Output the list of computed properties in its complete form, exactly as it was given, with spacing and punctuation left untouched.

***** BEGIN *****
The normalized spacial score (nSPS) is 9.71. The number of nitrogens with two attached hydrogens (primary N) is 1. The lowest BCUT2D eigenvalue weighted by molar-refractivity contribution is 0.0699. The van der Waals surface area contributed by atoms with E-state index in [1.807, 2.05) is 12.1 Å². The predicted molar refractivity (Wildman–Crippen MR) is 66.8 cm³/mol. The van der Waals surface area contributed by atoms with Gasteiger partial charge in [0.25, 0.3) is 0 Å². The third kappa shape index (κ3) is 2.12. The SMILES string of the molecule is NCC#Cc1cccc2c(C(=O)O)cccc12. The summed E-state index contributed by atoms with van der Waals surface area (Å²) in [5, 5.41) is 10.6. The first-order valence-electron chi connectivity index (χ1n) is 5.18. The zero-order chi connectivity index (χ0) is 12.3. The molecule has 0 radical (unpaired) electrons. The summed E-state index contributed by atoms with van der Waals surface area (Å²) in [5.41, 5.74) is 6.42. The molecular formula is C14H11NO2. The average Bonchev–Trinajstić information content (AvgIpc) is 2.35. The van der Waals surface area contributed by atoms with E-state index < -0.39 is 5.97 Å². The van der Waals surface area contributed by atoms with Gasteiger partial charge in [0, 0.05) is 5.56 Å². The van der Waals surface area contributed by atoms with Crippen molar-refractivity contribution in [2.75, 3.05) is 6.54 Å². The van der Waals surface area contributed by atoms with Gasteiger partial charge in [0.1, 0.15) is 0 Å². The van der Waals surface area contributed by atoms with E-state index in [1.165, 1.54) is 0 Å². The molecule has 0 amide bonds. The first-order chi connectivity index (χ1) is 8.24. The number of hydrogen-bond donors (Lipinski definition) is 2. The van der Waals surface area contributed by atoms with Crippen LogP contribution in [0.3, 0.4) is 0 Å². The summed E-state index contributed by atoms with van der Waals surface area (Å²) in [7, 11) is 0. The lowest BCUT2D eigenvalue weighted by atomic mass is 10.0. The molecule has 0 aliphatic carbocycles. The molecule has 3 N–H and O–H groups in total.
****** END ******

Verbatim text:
The normalized spacial score (nSPS) is 9.71. The number of nitrogens with two attached hydrogens (primary N) is 1. The lowest BCUT2D eigenvalue weighted by molar-refractivity contribution is 0.0699. The van der Waals surface area contributed by atoms with E-state index in [1.807, 2.05) is 12.1 Å². The predicted molar refractivity (Wildman–Crippen MR) is 66.8 cm³/mol. The van der Waals surface area contributed by atoms with Gasteiger partial charge in [0.25, 0.3) is 0 Å². The third kappa shape index (κ3) is 2.12. The SMILES string of the molecule is NCC#Cc1cccc2c(C(=O)O)cccc12. The summed E-state index contributed by atoms with van der Waals surface area (Å²) in [5, 5.41) is 10.6. The first-order valence-electron chi connectivity index (χ1n) is 5.18. The zero-order chi connectivity index (χ0) is 12.3. The molecule has 0 radical (unpaired) electrons. The summed E-state index contributed by atoms with van der Waals surface area (Å²) in [5.41, 5.74) is 6.42. The molecular formula is C14H11NO2. The average Bonchev–Trinajstić information content (AvgIpc) is 2.35. The van der Waals surface area contributed by atoms with E-state index < -0.39 is 5.97 Å². The van der Waals surface area contributed by atoms with Gasteiger partial charge in [0, 0.05) is 5.56 Å². The van der Waals surface area contributed by atoms with Crippen molar-refractivity contribution in [2.75, 3.05) is 6.54 Å². The van der Waals surface area contributed by atoms with Gasteiger partial charge in [0.1, 0.15) is 0 Å². The van der Waals surface area contributed by atoms with E-state index in [1.165, 1.54) is 0 Å². The molecule has 0 amide bonds. The first-order chi connectivity index (χ1) is 8.24. The number of hydrogen-bond donors (Lipinski definition) is 2. The van der Waals surface area contributed by atoms with Crippen LogP contribution in [0.3, 0.4) is 0 Å². The summed E-state index contributed by atoms with van der Waals surface area (Å²) in [7, 11) is 0. The lowest BCUT2D eigenvalue weighted by atomic mass is 10.0. The molecule has 0 aliphatic carbocycles. The molecule has 3 N–H and O–H groups in total.